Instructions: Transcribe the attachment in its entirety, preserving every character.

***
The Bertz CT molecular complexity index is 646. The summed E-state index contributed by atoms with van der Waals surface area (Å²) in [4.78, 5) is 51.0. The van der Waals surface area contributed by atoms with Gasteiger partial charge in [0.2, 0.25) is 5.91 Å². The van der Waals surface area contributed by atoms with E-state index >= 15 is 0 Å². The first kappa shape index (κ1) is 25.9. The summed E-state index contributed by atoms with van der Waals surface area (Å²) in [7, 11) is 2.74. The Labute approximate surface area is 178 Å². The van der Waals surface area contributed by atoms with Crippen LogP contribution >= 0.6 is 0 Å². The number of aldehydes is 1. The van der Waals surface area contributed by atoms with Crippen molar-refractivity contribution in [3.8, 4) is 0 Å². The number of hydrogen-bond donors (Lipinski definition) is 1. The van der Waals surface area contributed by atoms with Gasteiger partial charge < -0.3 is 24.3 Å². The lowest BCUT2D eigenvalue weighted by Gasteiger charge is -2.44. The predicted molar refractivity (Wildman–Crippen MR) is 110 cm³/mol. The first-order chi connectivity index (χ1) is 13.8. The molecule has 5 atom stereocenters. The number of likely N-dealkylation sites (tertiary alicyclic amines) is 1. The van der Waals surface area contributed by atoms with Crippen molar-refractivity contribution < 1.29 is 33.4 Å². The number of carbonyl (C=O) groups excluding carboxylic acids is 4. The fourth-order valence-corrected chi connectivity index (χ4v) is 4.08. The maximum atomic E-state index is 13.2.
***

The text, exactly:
The Bertz CT molecular complexity index is 646. The summed E-state index contributed by atoms with van der Waals surface area (Å²) in [4.78, 5) is 51.0. The van der Waals surface area contributed by atoms with Gasteiger partial charge in [0.2, 0.25) is 5.91 Å². The van der Waals surface area contributed by atoms with E-state index >= 15 is 0 Å². The first kappa shape index (κ1) is 25.9. The summed E-state index contributed by atoms with van der Waals surface area (Å²) in [7, 11) is 2.74. The Labute approximate surface area is 178 Å². The van der Waals surface area contributed by atoms with Crippen LogP contribution >= 0.6 is 0 Å². The number of aldehydes is 1. The van der Waals surface area contributed by atoms with Crippen molar-refractivity contribution in [3.8, 4) is 0 Å². The number of hydrogen-bond donors (Lipinski definition) is 1. The van der Waals surface area contributed by atoms with Gasteiger partial charge < -0.3 is 24.3 Å². The lowest BCUT2D eigenvalue weighted by Gasteiger charge is -2.44. The predicted molar refractivity (Wildman–Crippen MR) is 110 cm³/mol. The first-order chi connectivity index (χ1) is 13.8. The molecule has 5 atom stereocenters. The number of likely N-dealkylation sites (tertiary alicyclic amines) is 1. The van der Waals surface area contributed by atoms with Crippen molar-refractivity contribution < 1.29 is 33.4 Å². The number of carbonyl (C=O) groups excluding carboxylic acids is 4. The fourth-order valence-corrected chi connectivity index (χ4v) is 4.08. The maximum atomic E-state index is 13.2.